Volkswagen also offers the Beetle Cabriolet which costs from £19,230, following its launch at the 2012 LA Motor Show. Various special editions were unveiled at the 2015 Geneva show including a hot R-Line spec with sporty styling and chassis upgrades. 

Engines, performance and drive

3.6
Lively engines and a competent chassis mean the Beetle drives well – but it’s not as much fun as a MINI

The Volkswagen Beetle largely shares its underpinnings with the Mk6 (previous generation) Volkswagen Golf, so you can expect it to drive well. The chassis offers plenty of grip, reasonable body control and well-weighted steering, all of which help to keep the Beetle well ahead of smaller cars such as the Fiat 500. Ultimately though, the Beetle can't compete with the MINI or DS3 for agility or fun. The sporty-looking Dune and R-Line models don't have the driving sparkle to match their looks, either.

The supercharged and turbocharged 148bhp 1.4-litre TSI petrol engine is refined and responsive, while the 148bhp 2.0 TDI delivers a great mix of economy and punch. All are offered with a six-speed manual gearbox, while the slick six and seven-speed twin clutch DSG transmissions are available as an option. The DSG box changes gears smoothly, but its responses can feel a little slow at lower speeds.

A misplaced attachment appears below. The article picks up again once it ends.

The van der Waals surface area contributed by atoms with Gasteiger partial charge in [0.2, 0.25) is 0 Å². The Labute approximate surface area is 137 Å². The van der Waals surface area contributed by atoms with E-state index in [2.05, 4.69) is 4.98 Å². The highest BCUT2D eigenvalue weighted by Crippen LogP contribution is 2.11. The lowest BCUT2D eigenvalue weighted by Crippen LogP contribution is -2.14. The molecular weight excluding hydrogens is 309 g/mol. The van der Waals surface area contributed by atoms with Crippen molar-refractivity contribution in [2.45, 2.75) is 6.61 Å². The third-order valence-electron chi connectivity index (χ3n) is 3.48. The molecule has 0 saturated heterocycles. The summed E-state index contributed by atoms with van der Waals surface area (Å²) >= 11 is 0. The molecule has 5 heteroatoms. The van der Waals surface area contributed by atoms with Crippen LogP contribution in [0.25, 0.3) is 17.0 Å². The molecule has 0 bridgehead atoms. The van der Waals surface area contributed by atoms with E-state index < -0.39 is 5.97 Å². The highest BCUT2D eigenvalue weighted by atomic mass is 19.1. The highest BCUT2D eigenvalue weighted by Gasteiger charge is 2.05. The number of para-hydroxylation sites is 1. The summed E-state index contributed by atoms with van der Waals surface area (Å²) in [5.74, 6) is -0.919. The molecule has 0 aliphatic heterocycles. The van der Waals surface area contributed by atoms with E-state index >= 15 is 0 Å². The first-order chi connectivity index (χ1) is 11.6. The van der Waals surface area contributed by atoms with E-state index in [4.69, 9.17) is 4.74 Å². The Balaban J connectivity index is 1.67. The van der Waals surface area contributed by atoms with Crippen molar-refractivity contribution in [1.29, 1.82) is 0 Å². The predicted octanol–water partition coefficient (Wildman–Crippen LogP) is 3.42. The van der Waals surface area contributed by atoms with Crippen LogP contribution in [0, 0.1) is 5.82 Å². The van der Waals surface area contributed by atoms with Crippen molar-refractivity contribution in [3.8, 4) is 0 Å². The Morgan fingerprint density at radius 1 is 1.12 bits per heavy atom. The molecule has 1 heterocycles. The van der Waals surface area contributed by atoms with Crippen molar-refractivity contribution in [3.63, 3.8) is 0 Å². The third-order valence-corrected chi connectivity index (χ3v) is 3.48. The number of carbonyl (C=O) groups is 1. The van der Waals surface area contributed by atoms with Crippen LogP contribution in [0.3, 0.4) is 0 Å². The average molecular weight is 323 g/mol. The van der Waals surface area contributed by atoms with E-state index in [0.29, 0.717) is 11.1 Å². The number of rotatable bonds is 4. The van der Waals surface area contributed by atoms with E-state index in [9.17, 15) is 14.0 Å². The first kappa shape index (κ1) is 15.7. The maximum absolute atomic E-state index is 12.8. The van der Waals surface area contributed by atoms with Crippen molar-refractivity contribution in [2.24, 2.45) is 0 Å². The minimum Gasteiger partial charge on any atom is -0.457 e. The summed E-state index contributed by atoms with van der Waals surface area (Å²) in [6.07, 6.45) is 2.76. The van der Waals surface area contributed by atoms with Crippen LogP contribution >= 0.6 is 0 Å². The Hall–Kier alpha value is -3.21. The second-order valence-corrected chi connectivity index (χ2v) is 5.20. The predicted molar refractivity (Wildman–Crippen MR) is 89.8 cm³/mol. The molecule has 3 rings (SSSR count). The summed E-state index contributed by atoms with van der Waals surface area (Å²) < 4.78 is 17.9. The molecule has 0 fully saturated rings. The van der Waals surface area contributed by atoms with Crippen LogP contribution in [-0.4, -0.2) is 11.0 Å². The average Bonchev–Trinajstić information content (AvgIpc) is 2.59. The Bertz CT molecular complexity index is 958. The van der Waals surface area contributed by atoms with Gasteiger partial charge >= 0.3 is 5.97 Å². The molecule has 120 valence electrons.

Engines

There are five engine options for the Beetle, the least exciting of which is a 1.2-litre petrol TSI unit with 104bhp and 175Nm of torque. It will top out at 112mph and does 0-62mph in 10.9 seconds though, so feels lively enough for an entry-model.

The cheapest diesel is a 109bhp version of a 2.0-litre TDI unit which does 113mph, but takes a tenth longer from 0-62mph.

Next up are petrol and diesel options both with 148bhp. The petrol engine is a 1.4-litre TSI with 185Nm that does 0-62mph in 8.7 seconds, while the diesel is a hotter version of the 2.0-litre TDI and takes 8.9 seconds on the benchmark sprint. Top speeds are 126 and 125mph respectively.

The final engine choice is the 218bhp 2.0-litre petrol with a punchier 258Nm of torque. It accelerates to 62mph in 6.7 seconds and offers a 145mph maximum speed – and as with all the other engines, acceleration times with either manual or DSG gearbox options are identical. 

MPG, CO2 and running costs

4.2
Decent ecnomy from the strong engine range should keep the running costs down

The most efficient version of the Volkswagen Beetle is the lower-powered 2.0 TDI. This returns 65.7mpg and emits 112g/km of CO2, which means it'll cost very little to tax every year – the annual VED charge is just £30. It also has the cheapest Benefit-in-Kind rating for company car drivers, at just 17 per cent of the P11D price.